Nothing like nailing your colours to the mast. Yet suspect many sheep will still vote for them…

RADIUS networking protocol blasted into submission through MD5-based flaw

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Re: So this has to be an insider attack

> so would usually be an extra bit of kit installed in a network link.

Potentially a compromised router that is running some botnet client…

Microsoft hits snooze again on security certificate renewal

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Re: Funnily enough

Interestingly, the certificate expired warnings I’m seeing from my 365 sessions are for LetsEncrypt issued certificates…but not for my domain…

Critical Windows licensing bugs – plus two others under attack – top Patch Tuesday

Roland6 Silver badge

Android updates… could do better

Whilst MS is getting the headlines, the Andriod security fixes are troubling, because of the hit-and-miss nature of the Andriod ecosystem.

It would seem the only platforms currently guaranteed to receive Android updates (until 2030) are Google Pixel phones….

The time surely has come for the Android eco system to move towards an MS style service, where as part of the Android licence they guarantee both the timely provision of updates and that updates will be provided for 5+ years (ie. My 2020 phone should still be getting updates and they should be happening more than once in a blue moon).

UK minister recalls two planning decisions which blocked datacenter investment

Roland6 Silver badge

Re: UK's planning depts are useless and badly in need of reform

>” Starmer's cabinet and approach to leading policy has the makings of a really, really good government.”

Well from the announcements made so far, it’s as conflicted as previous administrations: saying it wants to devolve more to local government whilst also making more central dictates on housing, wind farms, data centres…

So yet to see any change from the Tories….

Microsoft tells yet more customers their emails have been stolen

Roland6 Silver badge

Look at it from their angle: they are short of budget(*) therefore the best way to secure more budget is to point the finger at a believable suspect.

(*) where short can mean less budget and qudos than they would like.

Windows Notepad gets spell check. Only took 41 years

Roland6 Silver badge

They are…

There really isn’t a reason to have a generic language spell checker in Notepad, as if you need to be writing that much text, use WordPad or Works (going back a few years) or Word.

This seems much like the start of a repeat of the Windows mail/outlook express/outlook desktop/outlook web … where MS will enhance products to the point where they now “compete” and so need to be rationalised by discontinuing products.

So this is yet another example of MS making changes for the sake of change rather than because it is actually beneficial to the user.

Labour wins race to lead UK, but few would envy the load in its tech in-tray

Roland6 Silver badge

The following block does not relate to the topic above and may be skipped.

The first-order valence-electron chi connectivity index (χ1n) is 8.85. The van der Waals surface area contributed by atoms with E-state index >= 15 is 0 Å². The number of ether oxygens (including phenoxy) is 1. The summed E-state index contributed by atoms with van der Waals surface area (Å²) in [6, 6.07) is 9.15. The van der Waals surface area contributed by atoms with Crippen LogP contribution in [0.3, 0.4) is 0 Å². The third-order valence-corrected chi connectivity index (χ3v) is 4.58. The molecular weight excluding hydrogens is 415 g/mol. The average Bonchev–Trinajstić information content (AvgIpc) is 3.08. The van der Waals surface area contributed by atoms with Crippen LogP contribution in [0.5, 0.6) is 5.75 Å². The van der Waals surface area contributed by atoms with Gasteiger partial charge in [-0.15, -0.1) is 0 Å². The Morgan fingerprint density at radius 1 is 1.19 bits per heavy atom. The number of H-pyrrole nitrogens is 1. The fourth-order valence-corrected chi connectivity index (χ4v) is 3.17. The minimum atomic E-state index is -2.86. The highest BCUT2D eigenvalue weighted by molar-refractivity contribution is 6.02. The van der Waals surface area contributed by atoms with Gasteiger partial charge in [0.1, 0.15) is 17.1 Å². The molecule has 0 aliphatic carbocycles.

Re: @jospanner

>” Asking departments to piss away less money than before while the gov still spends more is not the gov spending less.”

Got where you are coming from.

Whilst the Tories claim to want a small public sector/“state”, they actually want a large amount of public money/corporate welfare to give to their mates… so the downward pressure on departmental spend is deliberate and provides opportunities to claim the departments are poorly run etc. and so make the private sector more attractive.

Roland6 Silver badge

Re: @jospanner

>"You can search the text to see it mentions "austerity" 14 times, so yes the article is talking about austerity."

The Paul Krugman article does mention "austerity", however its focus is on "financial austerity" ie. the government maintaining a reducing cap on expenditure so that in real-terms les gets spent year-on-year even though the raw (unadjusted for inflation) numbers increase. This resulting in for example NHS nurses being paid circa 30% less in real terms in 2023 than they were being paid in 2010, but still permitted the Tories to crow that they were spending more on the NHS than Labour. So simply counting the number of times the word "austerity" occurs isn't particularly helpful.

The question is whether this financial austerity actually resulted in the increased unemployment style of austerity.

Personally, I would put little weight on Osborne's comments; he still believes in Neo-Liberalism, even though the pivotal paper he bases his thinking on has been shown to have misrepresented data through an elementary spreadsheet error and so the claimed link between low debt and a strong economy doesn't exist.

Roland6 Silver badge

Re: Foundations of Geopolitics

>"And the UK is in a bit of a mess, and has rejected one government to replace it with a new one lead by a Prime Minister who's never really demonstrated any leadership."

Just like many previous occupiers of No. 10, regardless of party affiliation, which isn't really any different to many board rooms...

Roland6 Silver badge

Re: Politicians come and politicians go

> Speed much more importantly equals capacity

A motorway with vehicles travelling at 2mph has a higher capacity than the same section with vehicles travelling at 70mph…However, the optimal capacity is 55 mph, even though generally you can travel at 70.

> Also, it only became a vanity project because it was quite literally abused to print money for rich Tory mates.

It was originally conceived to make New Labour look “with it”, hence why it was only London - Birmingham, subsequent efforts were made to turn it into something useful, it was at this point “capacity” was seized on. There were also the conflicts, the trackbed being one and probably the biggest contributor to the “overspend”, the decision to run 400 km/h trains requests a vastly more expensive alignment and trackbed than that required for 300 km/h (HS1/Eurotunnel) or 201 km/h (west coast mainline).

Another conflict was the cost/price, the politicians sold it as being a showcase of British engineering (and thus encouraged ideas of 400 km/h etc) yet wanted it built (just like they did with the channel tunnel and HS1) at bargain basement prices, hence minimum use of tunnels and a route that avoided expensive land purchase etc.